In the first article I mentioned the Bakhtiari tribe. There are still Bakhtiari people that live according to their traditional way in the South-West of Iran. Bakhtiari nomads migrate twice a year with their herds to find pasture for their herds.
During Spring they migrate to the mountains and stay in their summer quarters. In Autumn to valleys and the plains and they stay in their winter quarters. The livestock that the Bakhtiari mainly raise are sheep, some goats, horses, and cattle.
Temporary dwellings for the Bakhtiari include rectangular tents, brush or wood shelters and caves when migrating into the mountains. These types of dwellings are used when moving their herds around. Recently, some Bakhtiari have urbanized and began to settle in large villages and even in cities.
I stayed and lived in a cave high up into the mountains with two Bakhtiari families for six days. At night, the families with their sheep, shared one cave for “protection and comfort”. Their sheep mean everything to the Bakhtiari people as it’s the only source of income for them. As part of understanding how important their sheep are to them they have a very deep sense of compassion for them.
They know that their ability to survive depends on their sheep. They protect their sheep with everything they have. For them it is not just a flock of sheep. They recognise and identify every individual sheep.
Every morning the two families will wake and start to prepare for the day’s only task, leading their flock of sheep out to graze on the mountain.
Each family is responsible for their own flock. The shepherd of each
family will start to sing a song and his song is unique. Remarkably the sheep in the cave will start to split into two separate flocks as the sheep recognize their shepherd’s voice and start to follow their own shepherd as they depart in opposite directions each morning. Keep in mind that the two shepherds did not look back to see who were following them.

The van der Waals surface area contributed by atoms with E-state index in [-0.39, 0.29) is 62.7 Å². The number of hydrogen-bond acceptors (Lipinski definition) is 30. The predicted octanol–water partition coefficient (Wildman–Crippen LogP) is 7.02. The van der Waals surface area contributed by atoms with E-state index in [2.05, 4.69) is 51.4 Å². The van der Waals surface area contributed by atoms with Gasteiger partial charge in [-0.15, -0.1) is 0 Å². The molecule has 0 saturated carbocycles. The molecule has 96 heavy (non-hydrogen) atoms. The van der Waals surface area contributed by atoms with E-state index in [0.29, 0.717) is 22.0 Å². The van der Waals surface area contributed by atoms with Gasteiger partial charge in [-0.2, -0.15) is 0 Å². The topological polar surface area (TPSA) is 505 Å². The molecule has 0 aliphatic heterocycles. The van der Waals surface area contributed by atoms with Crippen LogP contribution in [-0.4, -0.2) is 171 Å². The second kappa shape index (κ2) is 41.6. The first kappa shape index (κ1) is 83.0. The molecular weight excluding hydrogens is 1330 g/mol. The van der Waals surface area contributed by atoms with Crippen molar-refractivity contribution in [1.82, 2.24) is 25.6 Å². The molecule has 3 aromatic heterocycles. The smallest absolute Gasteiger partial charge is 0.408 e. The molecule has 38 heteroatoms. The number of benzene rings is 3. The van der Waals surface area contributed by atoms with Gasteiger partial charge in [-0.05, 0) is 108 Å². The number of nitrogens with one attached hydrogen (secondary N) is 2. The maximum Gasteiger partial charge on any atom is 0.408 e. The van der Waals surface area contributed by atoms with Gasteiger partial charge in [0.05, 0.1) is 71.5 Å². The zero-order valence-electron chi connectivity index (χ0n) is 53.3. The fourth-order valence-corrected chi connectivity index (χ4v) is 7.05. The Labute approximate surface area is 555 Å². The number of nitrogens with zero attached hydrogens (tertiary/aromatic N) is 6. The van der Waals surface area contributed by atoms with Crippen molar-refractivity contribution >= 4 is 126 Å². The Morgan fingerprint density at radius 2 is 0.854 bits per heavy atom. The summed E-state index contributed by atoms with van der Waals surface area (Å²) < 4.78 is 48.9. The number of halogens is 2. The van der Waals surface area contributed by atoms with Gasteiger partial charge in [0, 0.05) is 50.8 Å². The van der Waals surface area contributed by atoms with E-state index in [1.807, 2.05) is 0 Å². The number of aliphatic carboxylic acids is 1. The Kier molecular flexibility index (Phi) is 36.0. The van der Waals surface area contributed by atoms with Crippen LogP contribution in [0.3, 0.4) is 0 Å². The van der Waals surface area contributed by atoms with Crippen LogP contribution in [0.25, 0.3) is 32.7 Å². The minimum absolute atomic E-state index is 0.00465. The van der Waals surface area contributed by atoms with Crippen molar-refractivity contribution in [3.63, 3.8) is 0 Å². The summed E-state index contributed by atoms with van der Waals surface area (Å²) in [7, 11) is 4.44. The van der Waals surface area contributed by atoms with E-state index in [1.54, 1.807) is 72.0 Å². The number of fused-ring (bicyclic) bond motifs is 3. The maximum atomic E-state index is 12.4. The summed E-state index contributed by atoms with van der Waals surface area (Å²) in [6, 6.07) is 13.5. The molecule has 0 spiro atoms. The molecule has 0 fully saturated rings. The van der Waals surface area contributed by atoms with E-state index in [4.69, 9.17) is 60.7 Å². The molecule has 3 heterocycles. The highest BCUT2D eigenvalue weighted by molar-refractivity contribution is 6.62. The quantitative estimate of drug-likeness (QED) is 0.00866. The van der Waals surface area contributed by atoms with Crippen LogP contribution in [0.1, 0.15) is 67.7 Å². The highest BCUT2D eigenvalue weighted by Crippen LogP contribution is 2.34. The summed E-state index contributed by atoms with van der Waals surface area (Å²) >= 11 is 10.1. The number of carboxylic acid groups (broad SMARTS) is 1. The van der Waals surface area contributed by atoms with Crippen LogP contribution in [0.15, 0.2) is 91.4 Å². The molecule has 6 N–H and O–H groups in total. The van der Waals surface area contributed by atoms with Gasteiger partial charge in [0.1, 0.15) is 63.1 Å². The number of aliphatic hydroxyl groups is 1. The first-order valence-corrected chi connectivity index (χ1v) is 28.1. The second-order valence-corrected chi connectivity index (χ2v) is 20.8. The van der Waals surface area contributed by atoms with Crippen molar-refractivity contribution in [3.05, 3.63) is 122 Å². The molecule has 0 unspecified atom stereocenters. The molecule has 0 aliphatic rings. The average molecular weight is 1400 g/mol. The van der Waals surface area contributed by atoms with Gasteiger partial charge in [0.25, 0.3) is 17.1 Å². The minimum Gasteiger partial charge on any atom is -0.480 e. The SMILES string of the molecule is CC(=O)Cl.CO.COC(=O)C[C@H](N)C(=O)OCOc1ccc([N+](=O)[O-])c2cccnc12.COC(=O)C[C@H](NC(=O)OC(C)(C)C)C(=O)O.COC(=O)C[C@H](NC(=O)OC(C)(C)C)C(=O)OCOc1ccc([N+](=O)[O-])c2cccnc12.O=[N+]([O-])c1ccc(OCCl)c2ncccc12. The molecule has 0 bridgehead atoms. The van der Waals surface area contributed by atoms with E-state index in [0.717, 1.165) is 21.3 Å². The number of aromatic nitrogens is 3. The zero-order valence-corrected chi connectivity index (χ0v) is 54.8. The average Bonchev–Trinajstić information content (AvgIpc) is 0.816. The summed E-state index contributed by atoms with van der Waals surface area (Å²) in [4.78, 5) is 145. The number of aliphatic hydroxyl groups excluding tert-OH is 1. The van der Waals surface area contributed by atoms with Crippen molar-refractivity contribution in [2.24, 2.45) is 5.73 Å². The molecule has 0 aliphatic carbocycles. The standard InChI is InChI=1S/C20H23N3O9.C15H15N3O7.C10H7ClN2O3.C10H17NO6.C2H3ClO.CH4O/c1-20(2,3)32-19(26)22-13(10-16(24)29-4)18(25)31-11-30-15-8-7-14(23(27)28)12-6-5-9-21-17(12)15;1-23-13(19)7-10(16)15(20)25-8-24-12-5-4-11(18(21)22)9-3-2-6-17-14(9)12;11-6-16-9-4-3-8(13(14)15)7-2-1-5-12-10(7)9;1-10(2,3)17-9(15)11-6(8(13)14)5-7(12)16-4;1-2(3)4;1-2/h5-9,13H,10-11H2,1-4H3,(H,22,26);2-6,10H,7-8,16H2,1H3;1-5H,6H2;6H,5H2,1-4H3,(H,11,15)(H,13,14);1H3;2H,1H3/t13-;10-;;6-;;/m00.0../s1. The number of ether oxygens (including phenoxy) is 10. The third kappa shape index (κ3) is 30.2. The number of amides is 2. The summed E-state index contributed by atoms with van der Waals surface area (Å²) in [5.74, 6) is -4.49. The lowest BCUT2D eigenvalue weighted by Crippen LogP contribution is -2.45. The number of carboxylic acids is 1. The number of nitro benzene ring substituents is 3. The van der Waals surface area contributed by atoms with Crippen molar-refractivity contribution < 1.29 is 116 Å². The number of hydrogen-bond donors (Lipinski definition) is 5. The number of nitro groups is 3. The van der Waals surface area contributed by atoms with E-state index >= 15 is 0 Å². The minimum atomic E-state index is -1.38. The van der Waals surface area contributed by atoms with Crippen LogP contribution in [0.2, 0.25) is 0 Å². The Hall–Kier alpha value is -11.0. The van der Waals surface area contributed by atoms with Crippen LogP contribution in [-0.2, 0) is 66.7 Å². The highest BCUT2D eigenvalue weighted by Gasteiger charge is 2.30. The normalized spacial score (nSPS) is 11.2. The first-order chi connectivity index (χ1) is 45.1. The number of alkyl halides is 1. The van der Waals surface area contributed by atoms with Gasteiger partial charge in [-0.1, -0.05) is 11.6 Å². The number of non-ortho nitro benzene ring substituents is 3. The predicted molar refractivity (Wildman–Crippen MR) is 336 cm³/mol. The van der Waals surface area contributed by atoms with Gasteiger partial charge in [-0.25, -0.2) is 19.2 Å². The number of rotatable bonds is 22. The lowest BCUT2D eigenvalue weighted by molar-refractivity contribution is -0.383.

Seeing and experiencing this the first morning struck deep into my heart. It was a normal day’s routine every morning for them. I was like a young boy the next morning as I woke up. I placed myself above the cave to experience this phenomenon for myself. I had to make sure that what I saw was actually true.
That the “one flock” of sheep, became two as they followed their own shepherds. I marvelled at this the second morning as the same routine was playing out in front of my eyes. I experienced a deep sense of wonder for the WORD of God as what I was experiencing created a deeper understanding of it.
The way the Bakhtiari cared for and loved the lambs also struck deep into my heart. It was as if they were taking care of their own children.
The shepherds will return late in the afternoons with their flocks and then examine each lamb (the lambs stay behind in the cave during the day) with loving hands to make sure they are still in good health. Obviously talking to the lamb as they “inspected” each one. Then they will carry the lamb and walk straight to the mother and place it under the ewe to drink. It was clear that there is an intimate trust relationship between the shepherd, the lamb and the ewe. It was as if it was preordained to be like this. It was not an easy six days with the Bakhtiari
families from a physical and survival point of view. To be honest, it was challenging due to the cold, sleeping on rock and the fact that we could not communicate at all. During this time I did realise that I will have to learn to speak Persian if the Lord Jesus was going to send me back to this country.
But looking back and remembering those six days, I always experience a very deep sense of grace and the fact they I had the honour to stay with them.
The Bakhtiari men and women are “hard people” and they grow up and live in very difficult and challenging conditions. For them it’s normal and they have the ability to survive and to be content with very little possessions. Their sheep means everything to them. The one shepherd and I were actually hugging each other and with tears said our good-byes as we departed from each other on top of the mountain.
John 14:27 “My sheep hear My voice, and I know them, and they follow Me.”
The above verse is defining a relationship that is based on facts and not pre-set conditions or demands.
The primary basis of this relationship is hundred percent based on the Shepherd’s voice. We can only hear after someone have spoken. It always stuck me that the verse ends with the fact that the Shepherd knows without a doubt that His sheep will follow Him.
Shalom and Grace
Featuring in our April Edition of Team Talk.